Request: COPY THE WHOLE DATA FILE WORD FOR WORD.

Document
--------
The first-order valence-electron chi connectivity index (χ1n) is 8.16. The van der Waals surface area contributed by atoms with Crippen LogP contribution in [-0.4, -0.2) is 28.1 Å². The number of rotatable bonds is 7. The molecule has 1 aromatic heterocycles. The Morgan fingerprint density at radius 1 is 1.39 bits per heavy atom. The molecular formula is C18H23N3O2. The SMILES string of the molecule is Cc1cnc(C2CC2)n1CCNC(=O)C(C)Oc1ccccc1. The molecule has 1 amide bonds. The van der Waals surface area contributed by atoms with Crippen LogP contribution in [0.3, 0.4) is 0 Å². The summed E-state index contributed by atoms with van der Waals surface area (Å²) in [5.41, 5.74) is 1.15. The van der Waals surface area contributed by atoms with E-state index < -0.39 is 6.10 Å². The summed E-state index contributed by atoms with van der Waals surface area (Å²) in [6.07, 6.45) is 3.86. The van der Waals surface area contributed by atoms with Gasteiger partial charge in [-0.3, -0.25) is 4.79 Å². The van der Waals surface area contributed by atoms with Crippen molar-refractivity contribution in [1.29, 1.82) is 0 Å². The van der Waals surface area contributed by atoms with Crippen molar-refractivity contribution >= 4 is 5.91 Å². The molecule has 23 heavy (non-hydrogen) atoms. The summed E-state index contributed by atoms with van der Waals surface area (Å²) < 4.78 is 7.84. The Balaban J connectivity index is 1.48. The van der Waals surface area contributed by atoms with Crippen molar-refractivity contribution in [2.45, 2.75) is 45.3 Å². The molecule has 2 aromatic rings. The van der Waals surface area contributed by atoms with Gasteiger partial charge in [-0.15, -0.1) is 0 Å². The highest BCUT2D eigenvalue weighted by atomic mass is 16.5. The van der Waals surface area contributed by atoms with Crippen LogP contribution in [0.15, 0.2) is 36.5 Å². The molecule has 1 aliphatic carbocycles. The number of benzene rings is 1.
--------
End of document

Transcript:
The first-order valence-electron chi connectivity index (χ1n) is 8.16. The van der Waals surface area contributed by atoms with Crippen LogP contribution in [-0.4, -0.2) is 28.1 Å². The number of rotatable bonds is 7. The molecule has 1 aromatic heterocycles. The Morgan fingerprint density at radius 1 is 1.39 bits per heavy atom. The molecular formula is C18H23N3O2. The SMILES string of the molecule is Cc1cnc(C2CC2)n1CCNC(=O)C(C)Oc1ccccc1. The molecule has 1 amide bonds. The van der Waals surface area contributed by atoms with Crippen LogP contribution in [0.3, 0.4) is 0 Å². The summed E-state index contributed by atoms with van der Waals surface area (Å²) in [5.41, 5.74) is 1.15. The van der Waals surface area contributed by atoms with E-state index < -0.39 is 6.10 Å². The summed E-state index contributed by atoms with van der Waals surface area (Å²) in [6.07, 6.45) is 3.86. The van der Waals surface area contributed by atoms with Gasteiger partial charge in [-0.3, -0.25) is 4.79 Å². The van der Waals surface area contributed by atoms with Crippen molar-refractivity contribution in [1.29, 1.82) is 0 Å². The van der Waals surface area contributed by atoms with Crippen molar-refractivity contribution >= 4 is 5.91 Å². The molecule has 23 heavy (non-hydrogen) atoms. The summed E-state index contributed by atoms with van der Waals surface area (Å²) < 4.78 is 7.84. The Balaban J connectivity index is 1.48. The van der Waals surface area contributed by atoms with Crippen molar-refractivity contribution in [2.45, 2.75) is 45.3 Å². The molecule has 2 aromatic rings. The van der Waals surface area contributed by atoms with Gasteiger partial charge in [-0.15, -0.1) is 0 Å². The highest BCUT2D eigenvalue weighted by atomic mass is 16.5. The van der Waals surface area contributed by atoms with Crippen LogP contribution in [0.15, 0.2) is 36.5 Å². The molecule has 1 aliphatic carbocycles. The number of benzene rings is 1.